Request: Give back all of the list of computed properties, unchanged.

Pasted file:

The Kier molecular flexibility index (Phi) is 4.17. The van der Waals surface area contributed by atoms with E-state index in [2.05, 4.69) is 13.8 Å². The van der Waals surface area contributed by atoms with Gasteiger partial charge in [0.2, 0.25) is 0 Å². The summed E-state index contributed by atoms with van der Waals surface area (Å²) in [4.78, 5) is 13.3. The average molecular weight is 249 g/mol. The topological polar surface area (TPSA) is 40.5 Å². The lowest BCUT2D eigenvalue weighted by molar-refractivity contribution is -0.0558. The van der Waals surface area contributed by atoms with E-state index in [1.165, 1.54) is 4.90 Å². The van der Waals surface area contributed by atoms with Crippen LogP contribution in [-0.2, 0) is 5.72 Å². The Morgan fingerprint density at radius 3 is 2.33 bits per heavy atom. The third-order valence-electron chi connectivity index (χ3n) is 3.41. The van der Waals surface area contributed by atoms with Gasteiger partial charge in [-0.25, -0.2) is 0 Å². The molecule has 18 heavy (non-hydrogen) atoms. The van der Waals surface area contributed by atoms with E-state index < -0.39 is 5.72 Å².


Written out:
The Kier molecular flexibility index (Phi) is 4.17. The van der Waals surface area contributed by atoms with E-state index in [2.05, 4.69) is 13.8 Å². The van der Waals surface area contributed by atoms with Gasteiger partial charge in [0.2, 0.25) is 0 Å². The summed E-state index contributed by atoms with van der Waals surface area (Å²) in [4.78, 5) is 13.3. The average molecular weight is 249 g/mol. The topological polar surface area (TPSA) is 40.5 Å². The lowest BCUT2D eigenvalue weighted by molar-refractivity contribution is -0.0558. The van der Waals surface area contributed by atoms with E-state index in [1.165, 1.54) is 4.90 Å². The van der Waals surface area contributed by atoms with Crippen LogP contribution in [-0.2, 0) is 5.72 Å². The Morgan fingerprint density at radius 3 is 2.33 bits per heavy atom. The third-order valence-electron chi connectivity index (χ3n) is 3.41. The van der Waals surface area contributed by atoms with Gasteiger partial charge in [-0.25, -0.2) is 0 Å². The molecule has 18 heavy (non-hydrogen) atoms. The van der Waals surface area contributed by atoms with E-state index < -0.39 is 5.72 Å².